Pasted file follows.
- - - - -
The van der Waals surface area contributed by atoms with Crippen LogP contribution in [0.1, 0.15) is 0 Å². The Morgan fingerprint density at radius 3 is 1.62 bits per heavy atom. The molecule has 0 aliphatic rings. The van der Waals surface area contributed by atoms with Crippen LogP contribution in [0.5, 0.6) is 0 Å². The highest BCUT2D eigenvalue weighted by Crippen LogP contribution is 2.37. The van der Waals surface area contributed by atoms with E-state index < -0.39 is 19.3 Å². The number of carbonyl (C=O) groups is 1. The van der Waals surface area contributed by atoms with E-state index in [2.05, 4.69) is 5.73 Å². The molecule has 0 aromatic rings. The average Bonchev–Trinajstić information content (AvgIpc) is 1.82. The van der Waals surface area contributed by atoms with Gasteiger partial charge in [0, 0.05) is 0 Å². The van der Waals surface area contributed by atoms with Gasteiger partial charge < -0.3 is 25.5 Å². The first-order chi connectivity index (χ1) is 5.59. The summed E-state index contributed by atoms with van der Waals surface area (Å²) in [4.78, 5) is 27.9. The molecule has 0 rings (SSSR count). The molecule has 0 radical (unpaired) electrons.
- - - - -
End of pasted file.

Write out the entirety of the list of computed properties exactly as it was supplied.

The van der Waals surface area contributed by atoms with Crippen LogP contribution in [0.1, 0.15) is 0 Å². The Morgan fingerprint density at radius 3 is 1.62 bits per heavy atom. The molecule has 0 aliphatic rings. The van der Waals surface area contributed by atoms with Crippen LogP contribution in [0.5, 0.6) is 0 Å². The highest BCUT2D eigenvalue weighted by Crippen LogP contribution is 2.37. The van der Waals surface area contributed by atoms with E-state index < -0.39 is 19.3 Å². The number of carbonyl (C=O) groups is 1. The van der Waals surface area contributed by atoms with E-state index in [2.05, 4.69) is 5.73 Å². The molecule has 0 aromatic rings. The average Bonchev–Trinajstić information content (AvgIpc) is 1.82. The van der Waals surface area contributed by atoms with Gasteiger partial charge in [0, 0.05) is 0 Å². The van der Waals surface area contributed by atoms with Gasteiger partial charge < -0.3 is 25.5 Å². The first-order chi connectivity index (χ1) is 5.59. The summed E-state index contributed by atoms with van der Waals surface area (Å²) in [4.78, 5) is 27.9. The molecule has 0 rings (SSSR count). The molecule has 0 radical (unpaired) electrons.